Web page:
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Tag: 2019 News

Another SJDB Voucher Fraud Arrest

The owner of a Campbell vocational training school has been charged with a kickback scheme where he illegally diverted more than $650,000 in workers’ compensation insurance money without training injured students trying to get back into the workplace.

Officials estimate that out of about 100 cases, two students of Rashad Said’s Advanced Vocational Institute (AVi) had taken some classes – and they were online with no live interaction.

Said, 62, of San Jose, who stands charged of 11 felony counts of workman’s comp fraud and kickbacks, is a former board member of the San Jose Regional Workforce Development Board. The Board’s duties include approval of local vocational schools eligible to receive government funding for job training to assist displaced workers, including workers’ comp claimants. Said, who faces incarceration if convicted, was arraigned on October 23, 2019. His plea hearing is scheduled for November 11, 2019 in Department 38 in the Hall of Justice in San Jose.

Under state rules, some workers whose injury makes them unqualified to continue with their present job can get re-trained for another kind of job. They receive vouchers which can be as high as $10,00 which can be used for tuition, books, tools/equipment, supplies and vocational counseling.

In this case, Said is accused of giving kickbacks to counselors who referred workers to his school. The state allows disabled workers to use up to 10 percent of their voucher for vocational counseling services. Said is accused of giving unwitting workers – many of them who spoke little English and didn’t understand the arrangement – cash amounts instead of any training. In fact, when an investigator searched the AVi offices on a weekday, it was closed and the computers were covered in dust.

The investigation began in the summer of 2018 after a student complained that another Santa Clara vocational school had refused to refund the remainder of her voucher after doctors advised her computer class was aggravating her wrist injury. The state launched an inquiry that lead to that school’s owner being charged. The inquiry also revealed transgressions by other schools leading to the discovery of AVi’s criminal offenses.

Other SJDB fraud cases have been reported recently.

Between 2015 and 2017, Salvador Franco, Jr., 42, of Downey and Mirella Flores, 45, of Paramount participated in an alleged Supplemental Job Displacement Voucher Fraud scheme involving the Technical School, Inc., doing business as Technical College, Inc., and Graduates Do Succeed Institute, doing business as GDS Institute, operating in Southern California.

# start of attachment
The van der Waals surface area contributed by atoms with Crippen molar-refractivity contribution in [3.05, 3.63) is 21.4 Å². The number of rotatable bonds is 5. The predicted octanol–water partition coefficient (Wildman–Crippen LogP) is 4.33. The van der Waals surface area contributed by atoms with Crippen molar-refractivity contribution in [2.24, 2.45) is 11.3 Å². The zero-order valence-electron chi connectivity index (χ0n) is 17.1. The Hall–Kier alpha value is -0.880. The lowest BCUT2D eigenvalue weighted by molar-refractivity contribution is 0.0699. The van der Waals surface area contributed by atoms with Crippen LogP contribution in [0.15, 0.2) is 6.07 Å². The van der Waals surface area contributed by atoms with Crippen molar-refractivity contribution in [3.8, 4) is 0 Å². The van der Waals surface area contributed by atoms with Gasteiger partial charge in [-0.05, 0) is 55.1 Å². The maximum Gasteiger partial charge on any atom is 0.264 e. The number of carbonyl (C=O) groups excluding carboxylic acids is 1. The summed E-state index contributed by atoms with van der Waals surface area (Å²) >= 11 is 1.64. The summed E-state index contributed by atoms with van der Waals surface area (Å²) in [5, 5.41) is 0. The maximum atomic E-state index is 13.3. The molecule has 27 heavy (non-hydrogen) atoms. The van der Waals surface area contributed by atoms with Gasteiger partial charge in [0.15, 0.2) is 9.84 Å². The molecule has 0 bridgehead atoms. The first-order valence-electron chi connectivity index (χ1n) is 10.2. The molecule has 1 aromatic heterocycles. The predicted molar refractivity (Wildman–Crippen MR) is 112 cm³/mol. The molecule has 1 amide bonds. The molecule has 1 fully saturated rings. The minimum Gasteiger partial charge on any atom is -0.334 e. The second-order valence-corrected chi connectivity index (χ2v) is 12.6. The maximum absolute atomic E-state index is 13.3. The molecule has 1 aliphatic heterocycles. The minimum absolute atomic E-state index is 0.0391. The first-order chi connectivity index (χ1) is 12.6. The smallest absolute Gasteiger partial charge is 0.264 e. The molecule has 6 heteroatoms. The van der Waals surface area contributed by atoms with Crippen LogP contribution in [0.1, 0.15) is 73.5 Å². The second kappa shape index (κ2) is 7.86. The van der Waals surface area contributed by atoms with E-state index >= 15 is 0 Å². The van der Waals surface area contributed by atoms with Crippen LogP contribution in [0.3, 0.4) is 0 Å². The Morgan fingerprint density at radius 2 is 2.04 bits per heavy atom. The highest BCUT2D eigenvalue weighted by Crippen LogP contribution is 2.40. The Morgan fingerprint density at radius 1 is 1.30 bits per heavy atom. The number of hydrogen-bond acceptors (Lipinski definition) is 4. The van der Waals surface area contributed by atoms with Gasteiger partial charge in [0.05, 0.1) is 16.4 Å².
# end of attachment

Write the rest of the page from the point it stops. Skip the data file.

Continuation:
Those two defendants entered no contest pleas to attempting to defraud multiple insurers of approximately $120,000 by having students sign over their Supplement Job Displacement vouchers and collecting the money without providing required vocational training.

School District Recovers Interest, but not Attorney Fees from JPA

In 1987, several Los Angeles County school districts entered into the Benefit & Liability Programs of California Joint Powers Agreement creating the Authority to establish, operate and maintain the members’ workers’ compensation insurance program. In 2002, Inglewood Unified School District became a member.

In 2013 Inglewood Unified provided written notice of its withdrawal from membership. The Authority and the interim state administrator of the District, signed a resolution regarding the District’s withdrawal. According to the Resolution the Authority’s governing board permitted the District to withdraw from the Authority on certain conditions.

In 2015 Inglewood filed its complaint against the Authority alleging a variety of claims, including breach of contract based on the Authority’s failure to pay funds owed to the District under the Agreement within a reasonable period of the District’s withdrawal from, or termination of, membership.

In 2016 the Authority paid $4 million to the District pursuant to an interim agreement between the parties. Prior to that date an accounting had determined the Authority owed the District $6,351,792. The remaining balance of $2,351,792 was the subject of the litigation.

Senate Bill No. 533 brought the school district under state control. Inglewood’s state administrator Melendez de Santa Ana, in her capacity as its trustee, filed the operative third amended complaint, which alleged the same underlying breach of contract claim as the initial complaint.